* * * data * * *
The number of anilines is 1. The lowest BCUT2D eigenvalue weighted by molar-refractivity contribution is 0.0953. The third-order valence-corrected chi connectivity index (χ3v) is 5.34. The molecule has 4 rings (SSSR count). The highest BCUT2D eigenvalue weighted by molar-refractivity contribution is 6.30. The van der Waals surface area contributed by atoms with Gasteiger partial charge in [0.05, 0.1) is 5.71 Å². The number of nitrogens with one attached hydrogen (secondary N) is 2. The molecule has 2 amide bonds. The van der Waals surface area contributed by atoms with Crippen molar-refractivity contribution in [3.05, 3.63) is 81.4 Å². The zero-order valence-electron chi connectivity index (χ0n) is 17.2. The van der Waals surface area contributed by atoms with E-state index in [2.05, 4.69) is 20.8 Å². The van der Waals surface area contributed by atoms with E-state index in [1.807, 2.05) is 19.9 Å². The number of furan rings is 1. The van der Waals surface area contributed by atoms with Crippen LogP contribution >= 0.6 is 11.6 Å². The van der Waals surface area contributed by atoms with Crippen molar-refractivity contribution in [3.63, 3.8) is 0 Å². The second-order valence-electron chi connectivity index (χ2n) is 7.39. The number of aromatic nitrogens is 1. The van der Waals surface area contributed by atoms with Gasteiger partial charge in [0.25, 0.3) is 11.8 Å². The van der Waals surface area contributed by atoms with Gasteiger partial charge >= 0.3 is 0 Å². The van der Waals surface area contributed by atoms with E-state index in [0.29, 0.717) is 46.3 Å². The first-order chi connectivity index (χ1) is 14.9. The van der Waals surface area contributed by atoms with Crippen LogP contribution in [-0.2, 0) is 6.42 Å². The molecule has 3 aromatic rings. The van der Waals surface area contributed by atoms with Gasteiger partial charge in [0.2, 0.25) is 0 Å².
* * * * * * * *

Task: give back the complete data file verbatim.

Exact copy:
The number of anilines is 1. The lowest BCUT2D eigenvalue weighted by molar-refractivity contribution is 0.0953. The third-order valence-corrected chi connectivity index (χ3v) is 5.34. The molecule has 4 rings (SSSR count). The highest BCUT2D eigenvalue weighted by molar-refractivity contribution is 6.30. The van der Waals surface area contributed by atoms with Gasteiger partial charge in [0.05, 0.1) is 5.71 Å². The number of nitrogens with one attached hydrogen (secondary N) is 2. The molecule has 2 amide bonds. The van der Waals surface area contributed by atoms with Crippen molar-refractivity contribution in [3.05, 3.63) is 81.4 Å². The zero-order valence-electron chi connectivity index (χ0n) is 17.2. The van der Waals surface area contributed by atoms with E-state index in [2.05, 4.69) is 20.8 Å². The van der Waals surface area contributed by atoms with E-state index in [1.807, 2.05) is 19.9 Å². The number of furan rings is 1. The van der Waals surface area contributed by atoms with Crippen LogP contribution >= 0.6 is 11.6 Å². The van der Waals surface area contributed by atoms with Crippen molar-refractivity contribution in [3.63, 3.8) is 0 Å². The second-order valence-electron chi connectivity index (χ2n) is 7.39. The number of aromatic nitrogens is 1. The van der Waals surface area contributed by atoms with Gasteiger partial charge in [0.25, 0.3) is 11.8 Å². The van der Waals surface area contributed by atoms with Gasteiger partial charge >= 0.3 is 0 Å². The van der Waals surface area contributed by atoms with E-state index in [0.29, 0.717) is 46.3 Å². The first-order chi connectivity index (χ1) is 14.9. The van der Waals surface area contributed by atoms with Crippen LogP contribution in [-0.2, 0) is 6.42 Å². The molecule has 3 aromatic rings. The van der Waals surface area contributed by atoms with Gasteiger partial charge in [0.2, 0.25) is 0 Å².